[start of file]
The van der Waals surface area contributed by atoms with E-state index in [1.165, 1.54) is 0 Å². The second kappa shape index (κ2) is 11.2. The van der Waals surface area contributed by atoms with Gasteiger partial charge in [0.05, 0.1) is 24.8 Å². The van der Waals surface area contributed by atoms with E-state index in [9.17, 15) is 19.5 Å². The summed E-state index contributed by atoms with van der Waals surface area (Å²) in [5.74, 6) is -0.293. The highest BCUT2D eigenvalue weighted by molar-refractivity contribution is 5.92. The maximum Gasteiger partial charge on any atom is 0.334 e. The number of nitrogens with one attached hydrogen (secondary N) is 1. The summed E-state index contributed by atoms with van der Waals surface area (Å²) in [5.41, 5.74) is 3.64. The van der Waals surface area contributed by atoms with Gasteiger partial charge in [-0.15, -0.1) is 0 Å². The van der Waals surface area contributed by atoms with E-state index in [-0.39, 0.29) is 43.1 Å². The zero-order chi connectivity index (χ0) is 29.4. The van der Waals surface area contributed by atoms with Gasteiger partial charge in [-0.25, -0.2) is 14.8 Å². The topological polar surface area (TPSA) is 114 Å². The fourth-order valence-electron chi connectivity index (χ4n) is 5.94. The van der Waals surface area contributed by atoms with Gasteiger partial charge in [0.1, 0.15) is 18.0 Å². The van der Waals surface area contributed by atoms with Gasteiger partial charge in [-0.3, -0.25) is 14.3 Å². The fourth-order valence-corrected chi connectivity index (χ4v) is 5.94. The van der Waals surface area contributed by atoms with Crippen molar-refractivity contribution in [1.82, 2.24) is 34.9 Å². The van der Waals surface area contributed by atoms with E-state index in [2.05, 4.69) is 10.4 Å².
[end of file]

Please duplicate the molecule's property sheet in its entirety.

The van der Waals surface area contributed by atoms with E-state index in [1.165, 1.54) is 0 Å². The second kappa shape index (κ2) is 11.2. The van der Waals surface area contributed by atoms with Gasteiger partial charge in [0.05, 0.1) is 24.8 Å². The van der Waals surface area contributed by atoms with E-state index in [9.17, 15) is 19.5 Å². The summed E-state index contributed by atoms with van der Waals surface area (Å²) in [5.74, 6) is -0.293. The highest BCUT2D eigenvalue weighted by molar-refractivity contribution is 5.92. The maximum Gasteiger partial charge on any atom is 0.334 e. The number of nitrogens with one attached hydrogen (secondary N) is 1. The summed E-state index contributed by atoms with van der Waals surface area (Å²) in [5.41, 5.74) is 3.64. The van der Waals surface area contributed by atoms with Gasteiger partial charge in [-0.15, -0.1) is 0 Å². The van der Waals surface area contributed by atoms with E-state index in [-0.39, 0.29) is 43.1 Å². The zero-order chi connectivity index (χ0) is 29.4. The van der Waals surface area contributed by atoms with Gasteiger partial charge in [-0.25, -0.2) is 14.8 Å². The topological polar surface area (TPSA) is 114 Å². The fourth-order valence-electron chi connectivity index (χ4n) is 5.94. The van der Waals surface area contributed by atoms with Gasteiger partial charge in [0.1, 0.15) is 18.0 Å². The van der Waals surface area contributed by atoms with Gasteiger partial charge in [-0.3, -0.25) is 14.3 Å². The fourth-order valence-corrected chi connectivity index (χ4v) is 5.94. The van der Waals surface area contributed by atoms with Crippen molar-refractivity contribution in [1.82, 2.24) is 34.9 Å². The van der Waals surface area contributed by atoms with E-state index in [2.05, 4.69) is 10.4 Å².